World’s Top Exporters (in value terms) of Cassava Starch (2020): 1) Thailand: US$1140643,000; 2) Vietnam: US$865542,000; 3) Laos: US$37627,000; 4) Indonesia: US$30654,000; 5) Cambodia: US$14562,000; 6) Paraguay: US$13722,000; 7) Netherlands: US$11216,000; 8) Brazil: US$10209,000; 9) Germany: US$9197,000; 10) Nicaragua: US$2927,000; 11) Taiwan: US$2807,000; 12) United States: US$2584,000; 13) Belgium: US$1138,000; 14) Colombia: US$732,000; 15) United Kingdom: US$703,000; 16) India: US$697,000; 17) Austria: US$641,000; 18) Spain: US$597,000; 19) China: US$542,000; 20) Portugal: US$482,000

World’s Top Importers of Cassava Starch (2020): 1) China: 2756937 tonnes; 2) Taiwan: 281334 tonnes; 3) Indonesia: 148721 tonnes; 4) Malaysia: 148625 tonnes; 5) Japan: 121438 tonnes; 6) United States: 111953 tonnes; 7) Philippines: 91376 tonnes; 8) Singapore: 63904 tonnes; 9) Vietnam: 29329 tonnes; 10) Netherlands: 18887 tonnes; 11) Colombia: 13984 tonnes; 12) South Africa: 13778 tonnes; 13) Australia: 13299 tonnes; 14) South Korea: 12706 tonnes; 15) United Kingdom: 11651 tonnes; 16) Germany: 10318 tonnes; 17) Bangladesh: 9950 tonnes; 18) India: 9058 tonnes; 19) Canada: 8248 tonnes; 20) Burkina Faso: 8118 tonnes [Source: FAOSTAT, Food and Agriculture Organization (U.N.),]

World’s Top Importers (in value terms) of Cassava Starch (2020): 1) China: US$1130655,000; 2) Taiwan: US$120420,000; 3) United States: US$76891,000; 4) Indonesia: US$63889,000; 5) Malaysia: US$60163,000; 6) Japan: US$52110,000; 7) Philippines: US$40241,000; 8) Singapore: US$29238,000; 9) Vietnam: US$25735,000; 10) Netherlands: US$15665,000; 11) Germany: US$10461,000; 12) United Kingdom: US$9163,000; 13) France: US$8051,000; 14) Colombia: US$7475,000; 15) Canada: US$7402,000; 16) Australia: US$7163,000; 17) South Africa: US$6484,000; 18) South Korea: US$5574,000; 19) Bangladesh: US$5107,000; 20) Italy: US$4407,000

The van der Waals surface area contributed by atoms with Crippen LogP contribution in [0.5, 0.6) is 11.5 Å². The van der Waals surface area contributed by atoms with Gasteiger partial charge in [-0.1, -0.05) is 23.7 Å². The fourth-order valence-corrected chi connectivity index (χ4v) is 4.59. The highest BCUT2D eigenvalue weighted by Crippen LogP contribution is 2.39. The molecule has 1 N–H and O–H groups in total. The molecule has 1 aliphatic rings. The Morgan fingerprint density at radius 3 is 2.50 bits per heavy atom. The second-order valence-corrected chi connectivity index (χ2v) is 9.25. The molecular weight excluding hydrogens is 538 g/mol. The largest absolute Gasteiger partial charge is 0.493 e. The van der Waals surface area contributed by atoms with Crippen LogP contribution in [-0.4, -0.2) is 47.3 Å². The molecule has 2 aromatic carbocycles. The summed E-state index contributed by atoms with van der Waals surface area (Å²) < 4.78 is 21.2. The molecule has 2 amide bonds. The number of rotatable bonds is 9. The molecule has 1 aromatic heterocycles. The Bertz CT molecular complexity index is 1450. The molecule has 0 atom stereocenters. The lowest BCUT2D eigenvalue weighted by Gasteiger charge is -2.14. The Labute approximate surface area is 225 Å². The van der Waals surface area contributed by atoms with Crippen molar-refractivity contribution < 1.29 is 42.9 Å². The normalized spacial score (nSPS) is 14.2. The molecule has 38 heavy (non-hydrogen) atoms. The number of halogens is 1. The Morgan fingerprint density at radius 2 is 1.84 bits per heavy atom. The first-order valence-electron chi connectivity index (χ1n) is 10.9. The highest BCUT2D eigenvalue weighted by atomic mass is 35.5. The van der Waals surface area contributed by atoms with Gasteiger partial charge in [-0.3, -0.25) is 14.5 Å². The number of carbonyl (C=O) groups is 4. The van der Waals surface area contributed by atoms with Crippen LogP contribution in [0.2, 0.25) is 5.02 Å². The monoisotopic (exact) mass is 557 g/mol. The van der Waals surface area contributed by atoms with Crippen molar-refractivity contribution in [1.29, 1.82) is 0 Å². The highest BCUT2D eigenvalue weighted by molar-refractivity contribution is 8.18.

Cassava Food Poisoning Kills at Least 27 Children in the Philippines

In March 2005, more than two dozen children died and 100 were hospitalized in the Philippines after eating snacks made from cassava. Some think cyanide in the cassava was not properly removed. Associated Press reported: “At least 27 elementary school children died and another 100 were hospitalized after eating a snack of cassava — a root that’s poisonous if not prepared correctly — during morning recess in the southern Philippines, officials said. Francisca Doliente, said her 9-year-old niece Arve Tamor was given some of the deep-fried caramelized cassava by a classmate who bought it from a regular vendor outside the San Jose school. “Her friend is gone. She died,” Doliente told The Associated Press, adding that her niece was undergoing treatment. [Source: Associated Press, March 9, 2005 ]